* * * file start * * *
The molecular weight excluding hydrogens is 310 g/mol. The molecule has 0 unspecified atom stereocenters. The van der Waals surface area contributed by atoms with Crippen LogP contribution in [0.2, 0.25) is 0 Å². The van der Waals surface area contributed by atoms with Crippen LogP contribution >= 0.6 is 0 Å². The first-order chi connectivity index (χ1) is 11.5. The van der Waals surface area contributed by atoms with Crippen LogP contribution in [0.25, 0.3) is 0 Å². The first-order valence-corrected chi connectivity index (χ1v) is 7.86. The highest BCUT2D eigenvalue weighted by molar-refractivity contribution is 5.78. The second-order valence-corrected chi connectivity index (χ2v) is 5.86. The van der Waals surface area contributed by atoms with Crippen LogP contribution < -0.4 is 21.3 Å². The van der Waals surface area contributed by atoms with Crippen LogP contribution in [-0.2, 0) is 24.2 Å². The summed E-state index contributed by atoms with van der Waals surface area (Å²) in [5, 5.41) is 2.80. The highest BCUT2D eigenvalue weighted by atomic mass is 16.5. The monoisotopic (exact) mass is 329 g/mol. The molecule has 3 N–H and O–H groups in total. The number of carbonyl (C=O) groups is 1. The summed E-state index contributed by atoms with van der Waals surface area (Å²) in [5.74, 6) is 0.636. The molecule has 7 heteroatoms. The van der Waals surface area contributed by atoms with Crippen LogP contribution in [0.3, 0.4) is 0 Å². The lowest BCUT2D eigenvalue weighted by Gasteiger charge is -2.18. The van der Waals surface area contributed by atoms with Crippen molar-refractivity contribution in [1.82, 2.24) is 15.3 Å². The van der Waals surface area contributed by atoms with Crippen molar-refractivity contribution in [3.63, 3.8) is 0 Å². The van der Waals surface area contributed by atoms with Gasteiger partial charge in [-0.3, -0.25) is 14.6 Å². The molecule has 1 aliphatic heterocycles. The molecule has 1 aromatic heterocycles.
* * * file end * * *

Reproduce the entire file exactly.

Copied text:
The molecular weight excluding hydrogens is 310 g/mol. The molecule has 0 unspecified atom stereocenters. The van der Waals surface area contributed by atoms with Crippen LogP contribution in [0.2, 0.25) is 0 Å². The van der Waals surface area contributed by atoms with Crippen LogP contribution >= 0.6 is 0 Å². The first-order chi connectivity index (χ1) is 11.5. The van der Waals surface area contributed by atoms with Crippen LogP contribution in [0.25, 0.3) is 0 Å². The first-order valence-corrected chi connectivity index (χ1v) is 7.86. The highest BCUT2D eigenvalue weighted by molar-refractivity contribution is 5.78. The second-order valence-corrected chi connectivity index (χ2v) is 5.86. The van der Waals surface area contributed by atoms with Crippen LogP contribution < -0.4 is 21.3 Å². The van der Waals surface area contributed by atoms with Crippen LogP contribution in [-0.2, 0) is 24.2 Å². The summed E-state index contributed by atoms with van der Waals surface area (Å²) in [5, 5.41) is 2.80. The highest BCUT2D eigenvalue weighted by atomic mass is 16.5. The monoisotopic (exact) mass is 329 g/mol. The molecule has 3 N–H and O–H groups in total. The number of carbonyl (C=O) groups is 1. The summed E-state index contributed by atoms with van der Waals surface area (Å²) in [5.74, 6) is 0.636. The molecule has 7 heteroatoms. The van der Waals surface area contributed by atoms with Crippen LogP contribution in [0.3, 0.4) is 0 Å². The lowest BCUT2D eigenvalue weighted by Gasteiger charge is -2.18. The van der Waals surface area contributed by atoms with Crippen molar-refractivity contribution in [1.82, 2.24) is 15.3 Å². The van der Waals surface area contributed by atoms with Crippen molar-refractivity contribution in [3.63, 3.8) is 0 Å². The van der Waals surface area contributed by atoms with Gasteiger partial charge in [-0.3, -0.25) is 14.6 Å². The molecule has 1 aliphatic heterocycles. The molecule has 1 aromatic heterocycles.